We had a Christmas party about 10 days ago. On the way home, one of the secretaries (Sharon) had a small issue with the car in front of her. This was the result.
But that is just the start of the problem. It never rains but it pours.
She’s had this car for 6 months. She bought it used for about $17K. The damages estimates (subject to change after they “get in there”) are all hovering around $9K which she is hoping would come down with the help of a reputed uber accident attorney when they present the case against the insurance company. She thinks it’s a total loss – the engine subframe may or may not be mangled. The airbag discharged. Regardless, once fixed, she will have a repaired, post-airbag deployment Nissan that is worth nothing close to what it was worth when she got to the party, let alone what she owes on it. Depending on where she trades it in, she will have to disclose the accident. She’ll have to disclose the airbag deployment. Some dealers will just take a pass on the car entirely, knowing that info.
The repair shops and her insurer disagree that it should be totalled. “That’ll buff right out” is essentially their position. So what can be done?
Tony Rached is a Licensed Car Appraiser located in Atlanta, Georgia at Diminished Value Atlanta. DVA is a local (ATL), licensed and insured car appraisal company. This is the type of service Sharon needs to engage.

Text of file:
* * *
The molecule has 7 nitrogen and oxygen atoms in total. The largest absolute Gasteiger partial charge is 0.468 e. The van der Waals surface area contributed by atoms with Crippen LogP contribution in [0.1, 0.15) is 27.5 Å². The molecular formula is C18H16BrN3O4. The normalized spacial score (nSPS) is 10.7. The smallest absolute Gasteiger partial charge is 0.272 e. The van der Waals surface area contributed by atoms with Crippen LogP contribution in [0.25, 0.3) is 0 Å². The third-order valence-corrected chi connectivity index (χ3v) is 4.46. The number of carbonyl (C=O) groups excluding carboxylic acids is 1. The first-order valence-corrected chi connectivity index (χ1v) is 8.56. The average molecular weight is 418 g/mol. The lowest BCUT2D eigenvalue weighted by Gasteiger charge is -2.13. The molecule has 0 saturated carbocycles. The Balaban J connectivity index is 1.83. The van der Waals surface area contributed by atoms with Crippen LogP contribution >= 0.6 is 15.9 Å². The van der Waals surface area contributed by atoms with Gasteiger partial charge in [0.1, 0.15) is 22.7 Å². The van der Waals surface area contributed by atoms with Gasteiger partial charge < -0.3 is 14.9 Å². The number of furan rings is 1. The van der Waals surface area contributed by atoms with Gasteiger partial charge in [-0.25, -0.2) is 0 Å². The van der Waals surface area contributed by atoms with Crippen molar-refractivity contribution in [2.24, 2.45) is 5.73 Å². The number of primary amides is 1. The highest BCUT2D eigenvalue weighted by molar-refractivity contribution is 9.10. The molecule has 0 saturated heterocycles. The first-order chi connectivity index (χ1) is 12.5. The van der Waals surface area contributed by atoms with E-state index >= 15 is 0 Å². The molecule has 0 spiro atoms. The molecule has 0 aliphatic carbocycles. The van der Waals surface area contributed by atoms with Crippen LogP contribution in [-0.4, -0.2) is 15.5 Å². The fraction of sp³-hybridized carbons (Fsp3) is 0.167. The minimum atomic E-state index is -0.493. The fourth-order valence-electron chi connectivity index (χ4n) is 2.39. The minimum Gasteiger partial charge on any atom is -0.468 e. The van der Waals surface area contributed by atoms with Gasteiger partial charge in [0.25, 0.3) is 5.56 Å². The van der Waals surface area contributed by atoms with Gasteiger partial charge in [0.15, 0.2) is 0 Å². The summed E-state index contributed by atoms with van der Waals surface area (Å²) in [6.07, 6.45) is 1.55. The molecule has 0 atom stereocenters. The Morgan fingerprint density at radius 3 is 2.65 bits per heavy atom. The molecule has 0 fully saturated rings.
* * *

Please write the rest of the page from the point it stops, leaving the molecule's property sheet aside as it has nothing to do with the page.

DVA appraisals are completed to USPAP (Uniform Standards of Professional Appraisal Practice) standards, which means acceptance by insurance companies, courts, charities and the IRS.
Two types of DVA appraisals would come in handy for Sharon.
Diminished Value Appraisals Diminished Value is the loss in resale value a vehicle suffers after an accident. Let us help you maximize your loss in value payout from the insurance company.
Total Loss Appraisals If your vehicle was declared a total loss and you’re disputing the insurers valuation amount, you can hire us to conduct an independent appraisal and present you with a true market value of your vehicle.
Ultimately, either the Altima is totalled, and the insurers just need some objectivity to see it, or the insurance company needs to be called on the diminution in value from the fact of the accident. Just fixing the damage does not make her whole.
Like our friends at the PI firms say – “in a wreck? Get a check.” [Ed.: no idea if this applies retroactively.]